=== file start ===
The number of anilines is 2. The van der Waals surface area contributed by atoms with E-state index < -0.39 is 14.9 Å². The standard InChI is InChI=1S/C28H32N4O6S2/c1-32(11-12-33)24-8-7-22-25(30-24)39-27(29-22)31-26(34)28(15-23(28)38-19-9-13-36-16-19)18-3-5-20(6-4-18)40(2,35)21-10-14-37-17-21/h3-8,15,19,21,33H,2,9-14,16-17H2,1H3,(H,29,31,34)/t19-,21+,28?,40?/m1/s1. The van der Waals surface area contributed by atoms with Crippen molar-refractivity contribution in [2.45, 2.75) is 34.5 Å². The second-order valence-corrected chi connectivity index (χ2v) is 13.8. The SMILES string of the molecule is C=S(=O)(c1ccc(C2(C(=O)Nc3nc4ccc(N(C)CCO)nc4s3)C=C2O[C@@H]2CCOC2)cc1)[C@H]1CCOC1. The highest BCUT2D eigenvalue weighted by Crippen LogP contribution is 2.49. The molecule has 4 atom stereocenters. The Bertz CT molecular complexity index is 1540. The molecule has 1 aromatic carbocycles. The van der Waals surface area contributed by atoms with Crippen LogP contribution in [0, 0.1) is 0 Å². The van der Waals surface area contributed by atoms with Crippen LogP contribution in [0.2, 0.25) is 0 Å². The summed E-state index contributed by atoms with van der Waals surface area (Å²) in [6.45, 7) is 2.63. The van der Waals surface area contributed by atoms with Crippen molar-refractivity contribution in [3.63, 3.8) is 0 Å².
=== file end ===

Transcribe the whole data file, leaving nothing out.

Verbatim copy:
The number of anilines is 2. The van der Waals surface area contributed by atoms with E-state index < -0.39 is 14.9 Å². The standard InChI is InChI=1S/C28H32N4O6S2/c1-32(11-12-33)24-8-7-22-25(30-24)39-27(29-22)31-26(34)28(15-23(28)38-19-9-13-36-16-19)18-3-5-20(6-4-18)40(2,35)21-10-14-37-17-21/h3-8,15,19,21,33H,2,9-14,16-17H2,1H3,(H,29,31,34)/t19-,21+,28?,40?/m1/s1. The van der Waals surface area contributed by atoms with Crippen molar-refractivity contribution in [2.45, 2.75) is 34.5 Å². The second-order valence-corrected chi connectivity index (χ2v) is 13.8. The SMILES string of the molecule is C=S(=O)(c1ccc(C2(C(=O)Nc3nc4ccc(N(C)CCO)nc4s3)C=C2O[C@@H]2CCOC2)cc1)[C@H]1CCOC1. The highest BCUT2D eigenvalue weighted by Crippen LogP contribution is 2.49. The molecule has 4 atom stereocenters. The Bertz CT molecular complexity index is 1540. The molecule has 1 aromatic carbocycles. The van der Waals surface area contributed by atoms with Crippen LogP contribution in [0, 0.1) is 0 Å². The van der Waals surface area contributed by atoms with Crippen LogP contribution in [0.2, 0.25) is 0 Å². The summed E-state index contributed by atoms with van der Waals surface area (Å²) in [6.45, 7) is 2.63. The van der Waals surface area contributed by atoms with Crippen molar-refractivity contribution in [3.63, 3.8) is 0 Å².